Mississippi Gulf Coast Casinos Bring In Over $1 Billion In Revenue For 2021

Written By Nicholaus Garcia on January 27, 2022
Casino In Mississippi Gulf Coast brings In Billion Dollar Revenue For 2021

Casinos in Mississippi enjoyed a profitable 2021, even setting a new revenue record in the process.

According to the state Department of Revenue figures, coastal casinos generated over $1.6 billion in revenue for the year. As a whole, the Mississippi casino industry brought in almost $2.7 billion in 2021.

Breaking down Mississippi casino revenue numbers

From January to December of last year, casino break down by region looked like this:

  • Costal: $1,608,527,271
  • Northern: $696,130,936
  • Central: $364,528,387

The largest total came in April when casino revenue reached $261,361,076.

The amount brought in by properties in the Magnolia State follows a year in which casinos were forced to close due to the coronavirus pandemic. In 2020, casinos brought in just under $1.8 billion for the lowest combined total since 1995.

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Could the expansion of gambling help set other records?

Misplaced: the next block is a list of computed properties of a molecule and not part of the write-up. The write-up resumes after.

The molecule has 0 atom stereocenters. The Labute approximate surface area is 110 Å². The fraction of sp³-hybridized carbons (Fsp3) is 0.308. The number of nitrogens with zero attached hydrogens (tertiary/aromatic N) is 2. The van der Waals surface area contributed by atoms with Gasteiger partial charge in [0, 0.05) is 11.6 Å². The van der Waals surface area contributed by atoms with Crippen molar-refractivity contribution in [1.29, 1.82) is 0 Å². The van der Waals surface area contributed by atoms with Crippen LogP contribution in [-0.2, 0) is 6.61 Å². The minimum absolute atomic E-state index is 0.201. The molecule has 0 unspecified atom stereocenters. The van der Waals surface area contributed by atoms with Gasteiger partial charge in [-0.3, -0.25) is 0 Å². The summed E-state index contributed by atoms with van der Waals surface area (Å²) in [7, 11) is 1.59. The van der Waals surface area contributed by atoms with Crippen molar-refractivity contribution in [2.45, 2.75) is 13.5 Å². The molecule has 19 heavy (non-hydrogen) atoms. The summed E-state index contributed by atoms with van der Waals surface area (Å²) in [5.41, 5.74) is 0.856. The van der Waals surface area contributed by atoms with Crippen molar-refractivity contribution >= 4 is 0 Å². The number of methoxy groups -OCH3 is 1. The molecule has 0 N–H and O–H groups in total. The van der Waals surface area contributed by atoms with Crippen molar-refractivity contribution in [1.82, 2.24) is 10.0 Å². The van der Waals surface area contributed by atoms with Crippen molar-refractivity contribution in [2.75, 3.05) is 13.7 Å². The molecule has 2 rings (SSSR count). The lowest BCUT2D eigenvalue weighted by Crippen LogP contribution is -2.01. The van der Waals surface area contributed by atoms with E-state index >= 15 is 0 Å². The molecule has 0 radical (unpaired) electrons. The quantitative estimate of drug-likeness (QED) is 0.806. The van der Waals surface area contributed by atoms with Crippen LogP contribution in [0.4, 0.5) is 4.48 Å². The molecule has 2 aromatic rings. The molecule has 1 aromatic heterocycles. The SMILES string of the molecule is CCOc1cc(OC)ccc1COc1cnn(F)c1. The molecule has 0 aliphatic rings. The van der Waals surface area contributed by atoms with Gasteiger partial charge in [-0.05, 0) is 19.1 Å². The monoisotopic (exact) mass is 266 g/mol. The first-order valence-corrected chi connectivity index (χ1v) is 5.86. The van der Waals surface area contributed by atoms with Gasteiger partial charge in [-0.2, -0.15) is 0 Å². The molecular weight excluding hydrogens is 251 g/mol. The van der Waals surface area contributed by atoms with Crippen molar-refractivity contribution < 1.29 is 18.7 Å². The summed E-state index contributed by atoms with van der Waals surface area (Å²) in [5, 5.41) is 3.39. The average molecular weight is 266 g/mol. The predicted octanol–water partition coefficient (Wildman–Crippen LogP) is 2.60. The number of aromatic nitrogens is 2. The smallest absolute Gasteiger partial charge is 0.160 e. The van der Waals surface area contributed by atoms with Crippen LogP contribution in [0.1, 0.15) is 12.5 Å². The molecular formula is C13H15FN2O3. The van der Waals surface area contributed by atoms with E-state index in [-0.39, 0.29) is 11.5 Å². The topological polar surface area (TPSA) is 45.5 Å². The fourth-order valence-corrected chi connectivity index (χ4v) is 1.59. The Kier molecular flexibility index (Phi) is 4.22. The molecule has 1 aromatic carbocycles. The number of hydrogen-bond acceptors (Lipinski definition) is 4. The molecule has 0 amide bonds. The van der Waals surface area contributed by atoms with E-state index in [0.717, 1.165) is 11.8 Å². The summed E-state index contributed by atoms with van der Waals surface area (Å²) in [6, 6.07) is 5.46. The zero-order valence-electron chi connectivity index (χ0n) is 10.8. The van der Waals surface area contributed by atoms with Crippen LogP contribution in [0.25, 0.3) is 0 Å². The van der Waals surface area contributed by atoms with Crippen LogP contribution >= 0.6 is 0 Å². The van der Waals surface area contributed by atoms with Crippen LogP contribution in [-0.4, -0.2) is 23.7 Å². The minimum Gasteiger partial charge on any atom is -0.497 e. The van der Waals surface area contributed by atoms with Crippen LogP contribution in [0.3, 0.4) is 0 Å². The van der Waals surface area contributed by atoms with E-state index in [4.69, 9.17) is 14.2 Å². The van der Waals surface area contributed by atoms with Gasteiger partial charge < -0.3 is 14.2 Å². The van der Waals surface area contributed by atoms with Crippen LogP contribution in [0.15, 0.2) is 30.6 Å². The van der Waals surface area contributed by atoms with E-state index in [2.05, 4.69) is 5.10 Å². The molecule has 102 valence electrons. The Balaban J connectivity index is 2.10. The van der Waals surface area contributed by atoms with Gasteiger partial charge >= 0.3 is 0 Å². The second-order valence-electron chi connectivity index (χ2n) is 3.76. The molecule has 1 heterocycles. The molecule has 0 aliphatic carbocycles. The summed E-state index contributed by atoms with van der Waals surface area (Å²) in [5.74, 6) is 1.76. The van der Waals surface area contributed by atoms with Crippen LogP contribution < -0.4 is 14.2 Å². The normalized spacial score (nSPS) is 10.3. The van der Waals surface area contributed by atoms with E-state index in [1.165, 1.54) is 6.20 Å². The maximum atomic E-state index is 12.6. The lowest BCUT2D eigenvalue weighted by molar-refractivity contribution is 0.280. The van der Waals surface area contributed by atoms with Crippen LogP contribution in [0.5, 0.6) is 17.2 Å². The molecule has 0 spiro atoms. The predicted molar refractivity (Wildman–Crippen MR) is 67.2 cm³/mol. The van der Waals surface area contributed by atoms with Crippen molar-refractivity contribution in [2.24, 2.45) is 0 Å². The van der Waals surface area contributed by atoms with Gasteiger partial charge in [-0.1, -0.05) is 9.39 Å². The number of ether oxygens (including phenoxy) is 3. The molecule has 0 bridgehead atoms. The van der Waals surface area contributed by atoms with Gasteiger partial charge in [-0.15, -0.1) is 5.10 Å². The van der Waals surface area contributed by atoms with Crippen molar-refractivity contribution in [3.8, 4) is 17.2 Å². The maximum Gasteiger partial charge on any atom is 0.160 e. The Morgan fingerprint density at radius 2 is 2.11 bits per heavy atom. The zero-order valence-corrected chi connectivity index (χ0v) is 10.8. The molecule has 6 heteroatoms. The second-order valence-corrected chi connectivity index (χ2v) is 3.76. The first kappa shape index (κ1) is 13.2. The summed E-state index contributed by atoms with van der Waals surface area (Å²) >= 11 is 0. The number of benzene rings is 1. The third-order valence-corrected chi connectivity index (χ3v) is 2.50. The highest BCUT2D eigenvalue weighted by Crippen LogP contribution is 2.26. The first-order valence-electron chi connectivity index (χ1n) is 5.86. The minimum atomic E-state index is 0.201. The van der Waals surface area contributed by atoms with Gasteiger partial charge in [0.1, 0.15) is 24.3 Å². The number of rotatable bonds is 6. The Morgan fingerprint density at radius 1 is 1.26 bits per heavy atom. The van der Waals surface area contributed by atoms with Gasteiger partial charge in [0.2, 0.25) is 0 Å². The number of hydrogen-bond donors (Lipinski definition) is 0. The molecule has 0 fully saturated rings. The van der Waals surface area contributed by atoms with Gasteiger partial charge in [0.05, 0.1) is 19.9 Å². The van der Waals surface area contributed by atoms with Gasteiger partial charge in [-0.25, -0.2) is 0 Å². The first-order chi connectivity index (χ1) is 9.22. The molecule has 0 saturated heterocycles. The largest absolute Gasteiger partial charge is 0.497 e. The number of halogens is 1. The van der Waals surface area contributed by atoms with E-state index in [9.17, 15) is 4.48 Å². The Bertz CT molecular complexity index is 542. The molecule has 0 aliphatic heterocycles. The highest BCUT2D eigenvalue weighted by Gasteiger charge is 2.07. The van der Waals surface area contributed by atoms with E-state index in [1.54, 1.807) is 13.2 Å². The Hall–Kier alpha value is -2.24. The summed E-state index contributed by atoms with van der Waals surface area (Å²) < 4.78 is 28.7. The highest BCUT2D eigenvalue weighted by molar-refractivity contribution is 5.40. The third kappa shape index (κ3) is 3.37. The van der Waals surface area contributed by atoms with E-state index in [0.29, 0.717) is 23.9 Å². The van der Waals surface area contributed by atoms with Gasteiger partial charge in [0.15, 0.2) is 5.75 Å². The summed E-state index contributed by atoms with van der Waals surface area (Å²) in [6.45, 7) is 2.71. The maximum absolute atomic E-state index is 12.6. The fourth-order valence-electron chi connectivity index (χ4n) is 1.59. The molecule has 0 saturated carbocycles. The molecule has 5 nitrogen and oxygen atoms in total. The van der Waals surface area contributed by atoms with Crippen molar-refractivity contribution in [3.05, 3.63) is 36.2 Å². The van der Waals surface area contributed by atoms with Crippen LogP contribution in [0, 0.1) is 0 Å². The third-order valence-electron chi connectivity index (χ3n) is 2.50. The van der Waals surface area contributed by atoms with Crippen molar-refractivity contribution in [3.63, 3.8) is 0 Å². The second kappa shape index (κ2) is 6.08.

Over the past two years, lawmakers have tried to expand Mississippi sports betting to include online wagers. Unfortunately for residents and customers, each attempt has failed.

Technically online sports betting does exist in the state. However, it can only be done while on casino grounds. But to date, no casinos have mobile sports betting apps.

But for the third time in four years, Rep. Cedric Burnett is aiming to change things. Burnett’s bill, HB 184, filed earlier this year, would allow sportsbooks to accept online wagers from bettors anywhere in the state.

To complicate matters, another bill filed by Rep. Casey Eure would also expand sports betting but, in doing so, create in-person registration. Eure’s bill would also make customers renew their sports betting accounts once every 12 months, which would be the first such rule in the US.

Neighboring Louisiana launched retail sports betting and is on the verge of adding mobile wagers to its expanding portfolio. Tennessee is a mobile-only state, and Arkansas will soon have both retail and mobile sports betting.

With the southern gaming market expanding, Mississippis will soon have to find ways to keep up.

Photo by Vicki L. Miller / Shutterstock.com
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Nicholaus Garcia

Nick has had stints in Chicago and Washington, D.C., writing about politics, financial markets, and sports betting. He graduated from Texas Tech University and completed his master's degree in journalism at Columbia College Chicago.

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